Former legal boss Gary Senior accused of trying to kiss a colleague and cover it up

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A City lawyer has been accused of ‘attempting to a kiss’ a junior female colleague and trying to influence the investigation into his alleged misconduct when she complained.

Gary Senior, once one of the most powerful lawyers in the City as head of European and Middle Eastern operations at Baker McKenzie, is accused of three charges of professional misconduct.

The Solicitors Regulation Authority (SRA), which handles discipline in the legal profession, referred Mr Senior to a disciplinary tribunal on charges of “behaving in an inappropriate manner” and seeking to “initiate intimate activity” with a junior female colleague in 2012.

He is accused of telling her he was attracted to her, attempting to hug and kiss her, and persisting when she told him to stop.

He is also accused of attempting to influence an internal investigation into his conduct when the woman complained. 

Mr Senior vigorously denies the allegations.

Two of Mr Senior’s former colleagues at Baker McKenzie, Tom Cassels and Martin Blackburn, have been charged over allegations they allowed him to use his seniority to influence the investigation.

The watchdog also referred Baker McKenzie itself to a disciplinary tribunal for allowing Mr Senior to attempt to influence the investigation, and for telling the woman who complained about him that he had not. 

The firm is also accused of not referring Mr Senior to the SRA when it learned of his alleged misconduct in 2012.

Instead, the woman agreed to sign an NDA with Baker McKenzie after the internal investigation had been concluded.

The scandal first emerged in February 2018, when the existence of Baker McKenzie’s investigation was revealed, and rival firm Simmons & Simmons was appointed to conduct another independent review.

The second investigation found “a number of shortcomings in the way the incident was handled” by the first.

Although it was known that a sexual misconduct investigation had taken place at the firm, Mr Senior was only named by the SRA yesterday, after months of speculation about the details of the incident.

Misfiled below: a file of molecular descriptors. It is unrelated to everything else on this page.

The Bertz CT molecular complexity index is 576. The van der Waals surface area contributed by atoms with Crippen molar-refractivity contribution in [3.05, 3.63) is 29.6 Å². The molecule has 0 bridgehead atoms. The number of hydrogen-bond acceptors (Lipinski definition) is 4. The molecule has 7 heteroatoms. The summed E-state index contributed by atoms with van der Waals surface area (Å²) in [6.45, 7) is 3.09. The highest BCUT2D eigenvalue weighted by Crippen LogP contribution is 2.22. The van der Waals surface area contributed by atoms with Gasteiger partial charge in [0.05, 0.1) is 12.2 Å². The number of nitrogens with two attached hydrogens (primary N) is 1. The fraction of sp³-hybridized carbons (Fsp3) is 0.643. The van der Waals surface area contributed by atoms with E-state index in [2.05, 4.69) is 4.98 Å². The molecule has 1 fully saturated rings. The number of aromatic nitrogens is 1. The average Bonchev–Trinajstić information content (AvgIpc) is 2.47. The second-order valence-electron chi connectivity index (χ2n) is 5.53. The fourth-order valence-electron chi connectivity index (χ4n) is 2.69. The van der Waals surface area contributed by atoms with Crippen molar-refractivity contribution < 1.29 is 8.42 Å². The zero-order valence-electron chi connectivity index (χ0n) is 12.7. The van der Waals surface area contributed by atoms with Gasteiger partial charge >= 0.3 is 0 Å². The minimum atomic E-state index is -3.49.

It was also revealed that he was promoted after the incident took place, moving to become head of operations in Europe and the Middle East.

Last year, Mr Senior left the firm and joined Helix Insight Services, a headhunting firm that declined to comment on the allegations against him.

Tom Cassels and Martin Blackburn, both accused of allowing Mr Senior to affect the investigation, now work at the City firms Linklaters and KPMG, respectively.

Both firms said they were aware of the SRA’s decision to refer their conduct to a tribunal.

Linklaters added that Mr Cassels had the firm’s “full support”. 

Baker McKenzie last night told The Telegraph that it had been “co-operating fully” with the SRA, but admitted that its probe into Mr Senior’s conduct was “undermined in a way that was unacceptable and should never have happened”.

It stressed that it had taken steps to improve the company’s culture, including changing the way candidates are vetted for promotion.

In May, a report revealed that more than a third of female lawyers have been sexually harassed, and warned that the the profession risked “hypocrisy” in the way it dealt with the #MeToo scandal. 

Horacio Bernardes Neto, the International Bar Association President, said that he hoped that the findings were a wake up call as it was “deeply shameful that our profession, predicated on the highest ethical standards, is rife with such negative workplace behaviours”.



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